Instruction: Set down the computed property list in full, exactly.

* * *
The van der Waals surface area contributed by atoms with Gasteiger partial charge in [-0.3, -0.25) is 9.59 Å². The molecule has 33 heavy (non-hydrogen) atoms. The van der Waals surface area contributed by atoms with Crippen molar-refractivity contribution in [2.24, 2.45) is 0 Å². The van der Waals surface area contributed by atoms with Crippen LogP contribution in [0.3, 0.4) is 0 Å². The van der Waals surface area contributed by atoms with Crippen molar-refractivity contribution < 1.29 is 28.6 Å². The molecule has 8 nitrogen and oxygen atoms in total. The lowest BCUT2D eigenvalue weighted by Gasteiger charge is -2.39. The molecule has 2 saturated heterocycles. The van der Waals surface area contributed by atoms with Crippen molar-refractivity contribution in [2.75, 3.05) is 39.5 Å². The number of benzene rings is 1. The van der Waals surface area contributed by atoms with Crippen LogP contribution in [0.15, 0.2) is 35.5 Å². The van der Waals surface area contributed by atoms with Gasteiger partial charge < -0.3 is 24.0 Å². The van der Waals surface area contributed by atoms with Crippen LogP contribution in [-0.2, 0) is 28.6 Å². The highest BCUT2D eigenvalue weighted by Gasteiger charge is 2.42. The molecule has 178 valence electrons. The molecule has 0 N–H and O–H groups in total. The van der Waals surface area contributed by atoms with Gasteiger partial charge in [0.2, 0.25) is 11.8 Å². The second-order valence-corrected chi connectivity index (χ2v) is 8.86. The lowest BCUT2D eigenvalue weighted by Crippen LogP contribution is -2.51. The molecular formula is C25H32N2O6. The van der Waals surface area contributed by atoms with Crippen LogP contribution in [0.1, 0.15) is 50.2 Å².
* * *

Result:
The van der Waals surface area contributed by atoms with Gasteiger partial charge in [-0.3, -0.25) is 9.59 Å². The molecule has 33 heavy (non-hydrogen) atoms. The van der Waals surface area contributed by atoms with Crippen molar-refractivity contribution in [2.24, 2.45) is 0 Å². The van der Waals surface area contributed by atoms with Crippen LogP contribution in [0.3, 0.4) is 0 Å². The van der Waals surface area contributed by atoms with Crippen molar-refractivity contribution < 1.29 is 28.6 Å². The molecule has 8 nitrogen and oxygen atoms in total. The lowest BCUT2D eigenvalue weighted by Gasteiger charge is -2.39. The molecule has 2 saturated heterocycles. The van der Waals surface area contributed by atoms with Crippen molar-refractivity contribution in [2.75, 3.05) is 39.5 Å². The number of benzene rings is 1. The van der Waals surface area contributed by atoms with Crippen LogP contribution in [0.15, 0.2) is 35.5 Å². The van der Waals surface area contributed by atoms with Gasteiger partial charge < -0.3 is 24.0 Å². The van der Waals surface area contributed by atoms with Crippen LogP contribution in [-0.2, 0) is 28.6 Å². The highest BCUT2D eigenvalue weighted by Gasteiger charge is 2.42. The molecule has 178 valence electrons. The molecule has 0 N–H and O–H groups in total. The van der Waals surface area contributed by atoms with Gasteiger partial charge in [0.2, 0.25) is 11.8 Å². The second-order valence-corrected chi connectivity index (χ2v) is 8.86. The lowest BCUT2D eigenvalue weighted by Crippen LogP contribution is -2.51. The molecular formula is C25H32N2O6. The van der Waals surface area contributed by atoms with Crippen LogP contribution in [0.1, 0.15) is 50.2 Å².